Cloudflare Docs
Visit Workers on GitHub
Set theme to dark (⇧+D)

Custom Domains

​​ About Custom Domains

Custom Domains allow you to connect your Worker to a hostname, without having to make changes to your DNS settings or perform any certificate management. Cloudflare will create DNS records and issue necessary certificates on your behalf. The created DNS records will point directly to your Worker, with no need for an external origin server.

​​ Build a Custom Domain

To create a Custom Domain, you must have:

  1. An active Cloudflare zone.
  2. A Worker to invoke.

The interface provides active feedback on valid and invalid entries. Valid entries are hostnames on an active Cloudflare zone. Custom Domains can be attached to your Worker via API, Wrangler, or within the Cloudflare dashboard under Account Home > Workers > your Worker > Triggers > Add Custom Domain.

​​ Configure your wrangler.toml

To configure a subdomain for a Custom Domain in your wrangler.toml, add the custom_domain=true option on each pattern under routes. For example, multiple Custom Domains may be configured like so:

routes = [
{ pattern = "", custom_domain = true },
{ pattern = "", custom_domain = true }

​​ Fetch

Custom Domains are considered the origin for your request. This means calling fetch() on the incoming request object is an anti-pattern. Instead, create new Request objects to reference any external dependencies, or use Cloudflare’s built in primitives via bindings.

Workers can use the fetch API to request external dependencies

Another benefit of integration with Cloudflare DNS is that you can use your Custom Domains like you would any external dependency. Your Workers can fetch() Custom Domains and invoke their associated Worker, even if the Worker is on the same Cloudflare zone. The newly invoked Worker is treated like a new top-level request and will execute in a separate thread.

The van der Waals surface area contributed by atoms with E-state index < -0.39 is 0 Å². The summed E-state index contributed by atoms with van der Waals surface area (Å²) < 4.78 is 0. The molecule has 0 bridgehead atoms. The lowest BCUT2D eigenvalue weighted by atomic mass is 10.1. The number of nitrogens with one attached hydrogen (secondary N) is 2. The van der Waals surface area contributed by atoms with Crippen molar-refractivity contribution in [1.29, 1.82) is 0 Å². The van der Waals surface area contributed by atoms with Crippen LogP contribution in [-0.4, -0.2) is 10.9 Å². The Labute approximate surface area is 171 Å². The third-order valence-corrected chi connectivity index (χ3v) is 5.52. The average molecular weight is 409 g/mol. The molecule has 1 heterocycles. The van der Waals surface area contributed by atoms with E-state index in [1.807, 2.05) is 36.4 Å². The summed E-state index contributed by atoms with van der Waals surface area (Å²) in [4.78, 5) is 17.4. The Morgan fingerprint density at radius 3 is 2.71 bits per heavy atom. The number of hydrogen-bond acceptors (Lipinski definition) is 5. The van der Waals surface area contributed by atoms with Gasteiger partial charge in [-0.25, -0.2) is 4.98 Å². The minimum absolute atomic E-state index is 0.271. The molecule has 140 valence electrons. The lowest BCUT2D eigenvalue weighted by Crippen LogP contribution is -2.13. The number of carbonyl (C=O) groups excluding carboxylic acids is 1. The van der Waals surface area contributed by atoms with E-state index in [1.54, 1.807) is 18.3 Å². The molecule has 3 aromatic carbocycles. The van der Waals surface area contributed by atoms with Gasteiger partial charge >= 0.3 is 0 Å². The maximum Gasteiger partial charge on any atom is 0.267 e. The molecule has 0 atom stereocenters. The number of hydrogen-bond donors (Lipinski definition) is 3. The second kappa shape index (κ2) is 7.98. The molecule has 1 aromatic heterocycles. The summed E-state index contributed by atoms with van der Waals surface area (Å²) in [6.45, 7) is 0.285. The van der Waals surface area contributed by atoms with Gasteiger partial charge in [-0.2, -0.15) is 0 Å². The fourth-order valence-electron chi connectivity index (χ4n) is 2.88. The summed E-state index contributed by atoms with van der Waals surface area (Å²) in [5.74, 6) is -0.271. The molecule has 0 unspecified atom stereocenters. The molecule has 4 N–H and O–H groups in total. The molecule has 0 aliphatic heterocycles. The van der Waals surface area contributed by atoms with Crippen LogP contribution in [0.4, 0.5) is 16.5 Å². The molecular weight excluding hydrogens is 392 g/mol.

Custom Domains can stack on top of each other, like any external dependencies

​​ Ordering

Custom Domains follow standard DNS ordering and matching logic. Custom Domains do not support wildcard records; as such, an incoming request must match the hostname your Custom Domain is registered to. Other parts of the URI are not considered when executing this matching logic. For example, if you create a Custom Domain on attached to your api-gateway Worker, a request to either or would invoke the same api-gateway Worker.

Custom Domains follow standard DNS ordering and matching logic

​​ Interaction with Routes

Custom Domains are evaluated before Route rules, but take lower precedence. Routes defined on your Custom Domain will run first, and can optionally call the Worker registered on your Custom Domain by issuing fetch(request) with the incoming Request object.

In the example above, a Custom Domain for can point to your Worker api. A Route added to can point to your Worker auth. A request to will trigger the auth Worker. Using fetch(request) within the Worker auth will invoke the Worker api, as if it was a normal application server. This means you can run your Workers in series, creating layers of proxy Workers and application Workers.

Routes can be run in front of Custom Domains

​​ Certificates

Creating a Custom Domain will also generate an Advanced Certificate on your target zone, with a Subject Name of the target hostname. These certificates are generated with default settings. To override these settings, delete the generated certificate and create your own certificate in the Cloudflare Dashboard or via API.

​​ Configuring your Custom Domain

Custom Domains need to be configured on an appropriate zone. If you attempt to create a Custom Domain on a hostname with an existing DNS record, Cloudflare will confirm that you would like to replace the existing record. If you attempt to create a Custom Domain on a zone you do not own, the attempt will fail.

​​ Migrate from Routes

To migrate the Route*, create a Custom Domain on, replacing the existing record. You can then delete the route* in your Account Home > Workers > your Worker > Triggers > Routes table.

Unless that Worker acts exclusively as a proxy – meaning it will need to call fetch(request) on the incoming connection’s HTTP request to connect to an application server defined in DNS – the Custom Domain is the recommended solution.